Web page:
How Windows Firewall with Advanced Security Works
Updated: January 20, 2009
Applies To: Windows Server 2008, Windows Vista
Windows Firewall with Advanced Security is a stateful, host-based firewall. Unlike router-based firewalls deployed at the boundary of a private network and the Internet, Windows Firewall with Advanced Security is only designed to act as a firewall for host-based traffic—traffic destined to an IP address on which the computer is listening and traffic originating from the computer itself. Windows Firewall with Advanced Security is available on computers that are running Windows Vista and later versions of Windows.
The basic operation of Windows Firewall with Advanced Security is the following:
An incoming packet is inspected and compared against a list of allowed traffic. If the packet matches an entry in the list, Windows Firewall passes the packet to the TCP/IP protocol for further processing. If the packet does not match an entry in the list, Windows Firewall discards the packet and, if logging is enabled, creates an entry in the Windows Firewall logging file.
The list of allowed traffic is populated in two ways:
When the connection on which Windows Firewall with Advanced Security is enabled sends a packet, the firewall creates an entry in the list so that the response to the traffic will be allowed. The response traffic is incoming solicited traffic.
When you create allow rules in Windows Firewall with Advanced Security, the traffic to which the rule applies is allowed by a computer using Windows Firewall. This computer accepts unsolicited incoming traffic when acting as a server, a listener, or a peer.
The first step in troubleshooting Windows Firewall problems is to verify which profile is active. The Windows Firewall with Advanced Security is a network location aware application. As the network locations that the computer is connected to change, the Windows Firewall profile changes. The profiles describe the Windows Firewall settings and rules that are applied depending on the network location type of active network connections.
There are three network location types: domain, public, and private. A network is classified as the domain network location type if the connection is authenticated to a domain controller for the domain of which it is a member. By default, all other networks are initially classified as public networks. Windows then asks the user to identify the network as either public or private. The public profile is intended for use when in public locations such as airports or coffee shops. The private network location is intended for use when connected at a home or office and behind an edge device. To classify a network as a private network, the user must have administrator credentials to identify the network as private.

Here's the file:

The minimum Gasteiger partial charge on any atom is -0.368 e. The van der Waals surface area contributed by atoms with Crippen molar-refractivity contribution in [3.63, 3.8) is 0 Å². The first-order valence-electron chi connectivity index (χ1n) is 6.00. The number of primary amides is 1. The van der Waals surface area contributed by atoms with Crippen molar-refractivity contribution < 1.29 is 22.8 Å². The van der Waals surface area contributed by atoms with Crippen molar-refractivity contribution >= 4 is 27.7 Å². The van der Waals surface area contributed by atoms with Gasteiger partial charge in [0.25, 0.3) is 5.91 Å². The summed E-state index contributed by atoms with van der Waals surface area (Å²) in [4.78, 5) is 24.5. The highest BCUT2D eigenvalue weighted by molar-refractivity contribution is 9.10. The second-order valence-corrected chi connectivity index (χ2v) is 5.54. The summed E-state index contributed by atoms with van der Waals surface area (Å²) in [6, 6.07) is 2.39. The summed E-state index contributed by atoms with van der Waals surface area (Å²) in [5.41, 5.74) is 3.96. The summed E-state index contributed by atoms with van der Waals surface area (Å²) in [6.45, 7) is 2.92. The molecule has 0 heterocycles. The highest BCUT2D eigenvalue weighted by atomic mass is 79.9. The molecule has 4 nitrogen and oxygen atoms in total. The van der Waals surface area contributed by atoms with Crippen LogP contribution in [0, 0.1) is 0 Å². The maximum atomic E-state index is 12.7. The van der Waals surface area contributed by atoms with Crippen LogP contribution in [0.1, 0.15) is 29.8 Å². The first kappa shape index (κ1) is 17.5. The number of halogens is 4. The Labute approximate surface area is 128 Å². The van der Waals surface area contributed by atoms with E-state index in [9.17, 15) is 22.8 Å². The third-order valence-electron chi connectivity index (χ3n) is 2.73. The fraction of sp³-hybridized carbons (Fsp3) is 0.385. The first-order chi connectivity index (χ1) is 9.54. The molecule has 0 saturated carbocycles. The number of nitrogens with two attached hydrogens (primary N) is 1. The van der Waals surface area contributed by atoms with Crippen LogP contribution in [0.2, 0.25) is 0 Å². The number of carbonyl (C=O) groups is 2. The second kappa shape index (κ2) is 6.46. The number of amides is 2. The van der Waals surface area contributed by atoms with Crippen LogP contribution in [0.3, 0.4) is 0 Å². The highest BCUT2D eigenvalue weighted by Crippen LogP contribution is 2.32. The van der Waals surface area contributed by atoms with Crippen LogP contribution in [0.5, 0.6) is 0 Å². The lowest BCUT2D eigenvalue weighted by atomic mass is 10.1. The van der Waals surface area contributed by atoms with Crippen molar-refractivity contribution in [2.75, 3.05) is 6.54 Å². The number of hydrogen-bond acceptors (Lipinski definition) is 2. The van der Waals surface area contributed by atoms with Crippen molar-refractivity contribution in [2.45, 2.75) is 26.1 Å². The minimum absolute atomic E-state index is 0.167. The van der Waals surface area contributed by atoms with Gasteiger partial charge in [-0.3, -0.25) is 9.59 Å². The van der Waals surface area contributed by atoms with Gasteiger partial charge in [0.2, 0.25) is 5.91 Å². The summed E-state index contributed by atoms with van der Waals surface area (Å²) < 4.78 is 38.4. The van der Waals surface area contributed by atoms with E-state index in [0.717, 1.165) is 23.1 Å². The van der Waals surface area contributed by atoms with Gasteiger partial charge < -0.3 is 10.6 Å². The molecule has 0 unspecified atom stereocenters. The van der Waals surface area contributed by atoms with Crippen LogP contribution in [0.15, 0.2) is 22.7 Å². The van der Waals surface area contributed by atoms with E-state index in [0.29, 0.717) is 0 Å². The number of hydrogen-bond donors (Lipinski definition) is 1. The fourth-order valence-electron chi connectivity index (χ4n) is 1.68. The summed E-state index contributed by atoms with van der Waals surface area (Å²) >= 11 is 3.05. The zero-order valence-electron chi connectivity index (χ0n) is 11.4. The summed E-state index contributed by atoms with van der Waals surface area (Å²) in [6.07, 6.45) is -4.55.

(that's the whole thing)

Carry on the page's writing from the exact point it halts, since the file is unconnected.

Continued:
While a computer may be connected to multiple network locations at the same time, only one profile can be active at a time. The active profile is determined as follows:
If all interfaces are authenticated to the domain controller for the domain of which the computer is a member, the domain profile is applied.
If at least one interface is connected to a private network location and all other interfaces are either authenticated to the domain controller or are connected to private network locations, the private profile is applied.
Otherwise, the public profile is applied.
To view which profile is active, click Monitoring in Windows Firewall with Advanced Security. Above the text Firewall State will be a sentence indicating which profile is the currently active profile. For example, if the domain profile is the active profile, the text is Domain Profile is Active.
Using profiles, the Windows Firewall can automatically allow incoming traffic for a specific desktop management tool when the computer is on domain networks but block similar traffic when the computer is connected to public or private networks. In this way, network location awareness can provide flexibility on your internal network without sacrificing security when mobile users travel.